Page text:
The Internet marketing firm is sponsoring every dealer-related event around in order to re-introduce itself.
I’m leaving Las Vegas again, sitting at McCarran airport waiting to board the red-eye back to Atlanta.
This is the ninth time I have been a speaker at a Las Vegas event this year. Never thought I’d say it, but I am more than a little burned out on Las Vegas. I have two more speaking events scheduled there this year.
The latest one was at AutoCon2012, a new first-time Internet and technology conference.
I delivered the opening keynote address and conducted a workshop on Internet sales. The surprise of the evening came when they awarded me the “Lifetime Achievement Award.”
In the center of the conference’s exhibit area was a huge, generously staffed TrueCar booth. The firm was the major sponsor. Even the hotel room keys had its logo on them.
TrueCar is sponsoring every dealer-related event around in order to re-introduce itself as a friend of the dealer. Scott Painter’s company has hired a small army of public relations people to try to repair a damaged image after the industry and various government regulators rapped his business model.
Dealers objected to TrueCar generously arming consumers with pricing information. Some dealers suspected the data came from their computer systems. Some state franchise-law enforcers objected to TrueCar giving dealers leads for free, then charging up to $400 if a car sale resulted. That’s considered bird-dogging in some states.
One TrueCar executive, Michael Timmons, formerly of, is a great guy. He and I communicate regularly, although I have told him in no uncertain terms that I don’t trust his company or CEO Painter. Still, Timmons is a friend.
He took me to dinner at a nice restaurant in Las Vegas. Because TrueCar was paying for it, I searched the menu for the most expensive entrees, although I held back on ordering the V.S.O.P. cognac.
He told me that TrueCar has transformed itself. The company realizes dealers are its customers. I left there with a good feeling. Maybe it was time to rethink TrueCar.
The next day at lunch, I was with a dealer from Arizona. He asked if I were still crusading against TrueCar. I told him, “No, I am actually lightening up on them, because they’ve made significant changes.”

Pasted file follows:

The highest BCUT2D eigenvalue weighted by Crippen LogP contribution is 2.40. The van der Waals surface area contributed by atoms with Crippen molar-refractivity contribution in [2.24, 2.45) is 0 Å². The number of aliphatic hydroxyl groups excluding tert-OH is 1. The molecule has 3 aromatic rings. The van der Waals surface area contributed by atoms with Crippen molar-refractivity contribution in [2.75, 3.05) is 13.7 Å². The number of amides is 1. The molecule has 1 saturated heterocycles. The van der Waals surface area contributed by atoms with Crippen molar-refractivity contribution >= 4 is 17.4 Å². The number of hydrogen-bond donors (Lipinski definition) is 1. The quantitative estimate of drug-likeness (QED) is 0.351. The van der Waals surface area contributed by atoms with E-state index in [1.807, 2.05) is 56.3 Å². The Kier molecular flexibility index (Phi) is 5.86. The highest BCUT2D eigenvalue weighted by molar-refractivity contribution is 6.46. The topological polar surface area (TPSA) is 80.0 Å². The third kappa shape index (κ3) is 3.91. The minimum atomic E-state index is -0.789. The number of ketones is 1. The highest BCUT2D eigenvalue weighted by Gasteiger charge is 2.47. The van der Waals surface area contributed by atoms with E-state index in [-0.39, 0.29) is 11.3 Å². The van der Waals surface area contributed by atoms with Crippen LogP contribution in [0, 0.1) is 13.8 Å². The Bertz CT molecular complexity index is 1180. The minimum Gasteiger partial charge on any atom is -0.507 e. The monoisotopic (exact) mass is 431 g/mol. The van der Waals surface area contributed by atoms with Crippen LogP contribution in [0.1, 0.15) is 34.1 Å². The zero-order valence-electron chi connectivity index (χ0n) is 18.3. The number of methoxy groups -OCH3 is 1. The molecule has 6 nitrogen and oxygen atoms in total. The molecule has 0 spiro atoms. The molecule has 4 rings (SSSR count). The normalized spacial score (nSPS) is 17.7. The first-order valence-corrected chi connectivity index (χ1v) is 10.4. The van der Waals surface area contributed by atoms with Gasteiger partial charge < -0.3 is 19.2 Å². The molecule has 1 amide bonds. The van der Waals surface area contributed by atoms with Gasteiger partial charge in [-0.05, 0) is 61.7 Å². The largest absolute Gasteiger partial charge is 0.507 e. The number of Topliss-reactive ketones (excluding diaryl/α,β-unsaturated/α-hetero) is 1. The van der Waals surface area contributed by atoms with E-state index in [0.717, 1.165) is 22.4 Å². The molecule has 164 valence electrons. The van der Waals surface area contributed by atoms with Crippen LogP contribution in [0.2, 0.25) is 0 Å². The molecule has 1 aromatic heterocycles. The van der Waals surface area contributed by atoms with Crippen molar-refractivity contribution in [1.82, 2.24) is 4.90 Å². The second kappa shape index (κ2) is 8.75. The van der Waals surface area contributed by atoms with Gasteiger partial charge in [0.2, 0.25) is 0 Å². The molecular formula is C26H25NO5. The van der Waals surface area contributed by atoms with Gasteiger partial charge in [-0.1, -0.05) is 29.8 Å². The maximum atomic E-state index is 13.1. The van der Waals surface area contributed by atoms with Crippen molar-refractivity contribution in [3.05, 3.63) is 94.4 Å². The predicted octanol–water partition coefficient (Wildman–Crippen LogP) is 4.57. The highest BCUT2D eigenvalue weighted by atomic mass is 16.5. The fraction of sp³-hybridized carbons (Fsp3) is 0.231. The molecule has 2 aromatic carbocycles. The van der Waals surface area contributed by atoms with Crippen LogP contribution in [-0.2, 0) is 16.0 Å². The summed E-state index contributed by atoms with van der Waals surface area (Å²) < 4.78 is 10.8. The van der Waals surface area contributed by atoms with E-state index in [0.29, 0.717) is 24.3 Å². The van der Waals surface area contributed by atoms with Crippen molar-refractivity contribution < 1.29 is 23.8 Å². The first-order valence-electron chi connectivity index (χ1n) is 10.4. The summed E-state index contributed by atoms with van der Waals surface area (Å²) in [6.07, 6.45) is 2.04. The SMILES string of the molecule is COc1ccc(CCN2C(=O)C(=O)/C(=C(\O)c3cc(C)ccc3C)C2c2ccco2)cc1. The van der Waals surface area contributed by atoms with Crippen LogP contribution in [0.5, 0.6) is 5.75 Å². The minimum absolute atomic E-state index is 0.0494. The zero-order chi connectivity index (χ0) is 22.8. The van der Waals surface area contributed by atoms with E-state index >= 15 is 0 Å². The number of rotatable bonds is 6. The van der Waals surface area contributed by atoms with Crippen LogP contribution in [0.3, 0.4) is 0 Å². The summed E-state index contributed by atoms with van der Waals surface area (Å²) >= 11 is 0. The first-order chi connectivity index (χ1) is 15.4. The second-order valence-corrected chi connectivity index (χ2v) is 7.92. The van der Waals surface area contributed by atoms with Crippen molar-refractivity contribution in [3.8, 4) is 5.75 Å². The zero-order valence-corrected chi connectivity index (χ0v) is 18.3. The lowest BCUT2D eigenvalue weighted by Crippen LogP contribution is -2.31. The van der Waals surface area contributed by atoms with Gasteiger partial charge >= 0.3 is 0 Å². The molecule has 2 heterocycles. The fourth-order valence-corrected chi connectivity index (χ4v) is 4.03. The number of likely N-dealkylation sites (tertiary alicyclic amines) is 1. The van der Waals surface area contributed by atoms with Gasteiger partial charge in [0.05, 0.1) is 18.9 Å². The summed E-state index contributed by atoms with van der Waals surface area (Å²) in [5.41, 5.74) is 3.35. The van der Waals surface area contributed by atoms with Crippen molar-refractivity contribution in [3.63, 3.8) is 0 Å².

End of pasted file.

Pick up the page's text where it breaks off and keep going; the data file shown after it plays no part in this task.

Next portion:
That’s when he handed me a newspaper article from The Arizona Republic. The story was about the document fees dealers charge for handling registration, titling, licensing and assorted paperwork related to a vehicle purchase.
This is what the paper reported:
“‘In states like Arizona, it has turned into an additional source of revenue,’ TrueCar Vice President Jesse Toprak said. ‘Dealers hope you don't notice (the fee)…’
“Toprak described the doc fees in some states as ‘the Wild West,’ with no laws limiting the amount that can be charged and when it has to be disclosed.
“Toprak said the doc fee is just one of several areas ‘a dealer can bury profits’ all of which are dealt with in the finance office as paperwork is being signed. Among the other profit centers Toprak cited were warranties, financing options, insurance, paint-protection plans and accessories.
Doc fees appear as a separate line item, but Toprak said some dealers don’t point it out to buyers.”
Burying profits? Hoping you don’t notice? Apparently, TrueCar wants consumers to feel the way it does: Dealers are crooks.
I felt like a fool, talking to this dealer, with several other dealers at the table hearing me say I was lightening up on TrueCar and suggesting we give them another chance.
They haven’t changed, only their public image has changed. The culture of the organization remains, more than ever, anti-dealer. They’ve just glazed that over, except when interviewed by the press.
Keep those phone calls and emails coming. I love to hear from you.
Jim Ziegler, president of Ziegler Supersystems, is a trainer, commentator and public speaker on dealership issues. He can be reached at firstname.lastname@example.org. WardsAuto readers also may comment on this article by logging in or registering below.